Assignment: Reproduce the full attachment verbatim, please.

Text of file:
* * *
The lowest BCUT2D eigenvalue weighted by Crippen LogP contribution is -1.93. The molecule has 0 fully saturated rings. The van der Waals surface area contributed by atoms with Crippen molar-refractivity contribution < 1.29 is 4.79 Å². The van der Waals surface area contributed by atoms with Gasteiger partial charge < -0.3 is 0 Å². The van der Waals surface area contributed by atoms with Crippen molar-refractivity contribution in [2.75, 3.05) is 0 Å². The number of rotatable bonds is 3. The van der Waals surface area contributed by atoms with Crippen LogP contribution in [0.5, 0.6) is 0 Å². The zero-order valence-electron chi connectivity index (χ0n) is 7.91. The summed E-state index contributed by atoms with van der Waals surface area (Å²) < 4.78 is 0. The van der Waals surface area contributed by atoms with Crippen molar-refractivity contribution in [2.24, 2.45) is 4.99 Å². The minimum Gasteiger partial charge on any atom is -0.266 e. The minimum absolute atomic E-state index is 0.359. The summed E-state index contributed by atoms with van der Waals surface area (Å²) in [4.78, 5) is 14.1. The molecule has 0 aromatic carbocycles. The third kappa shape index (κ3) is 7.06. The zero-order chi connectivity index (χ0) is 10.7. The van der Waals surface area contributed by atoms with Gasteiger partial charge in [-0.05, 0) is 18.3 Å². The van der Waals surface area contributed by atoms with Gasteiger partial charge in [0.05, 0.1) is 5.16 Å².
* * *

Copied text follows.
The lowest BCUT2D eigenvalue weighted by Crippen LogP contribution is -1.93. The molecule has 0 fully saturated rings. The van der Waals surface area contributed by atoms with Crippen molar-refractivity contribution < 1.29 is 4.79 Å². The van der Waals surface area contributed by atoms with Gasteiger partial charge < -0.3 is 0 Å². The van der Waals surface area contributed by atoms with Crippen molar-refractivity contribution in [2.75, 3.05) is 0 Å². The number of rotatable bonds is 3. The van der Waals surface area contributed by atoms with Crippen LogP contribution in [0.5, 0.6) is 0 Å². The zero-order valence-electron chi connectivity index (χ0n) is 7.91. The summed E-state index contributed by atoms with van der Waals surface area (Å²) < 4.78 is 0. The van der Waals surface area contributed by atoms with Crippen molar-refractivity contribution in [2.24, 2.45) is 4.99 Å². The minimum Gasteiger partial charge on any atom is -0.266 e. The minimum absolute atomic E-state index is 0.359. The summed E-state index contributed by atoms with van der Waals surface area (Å²) in [4.78, 5) is 14.1. The molecule has 0 aromatic carbocycles. The third kappa shape index (κ3) is 7.06. The zero-order chi connectivity index (χ0) is 10.7. The van der Waals surface area contributed by atoms with Gasteiger partial charge in [-0.05, 0) is 18.3 Å². The van der Waals surface area contributed by atoms with Gasteiger partial charge in [0.05, 0.1) is 5.16 Å².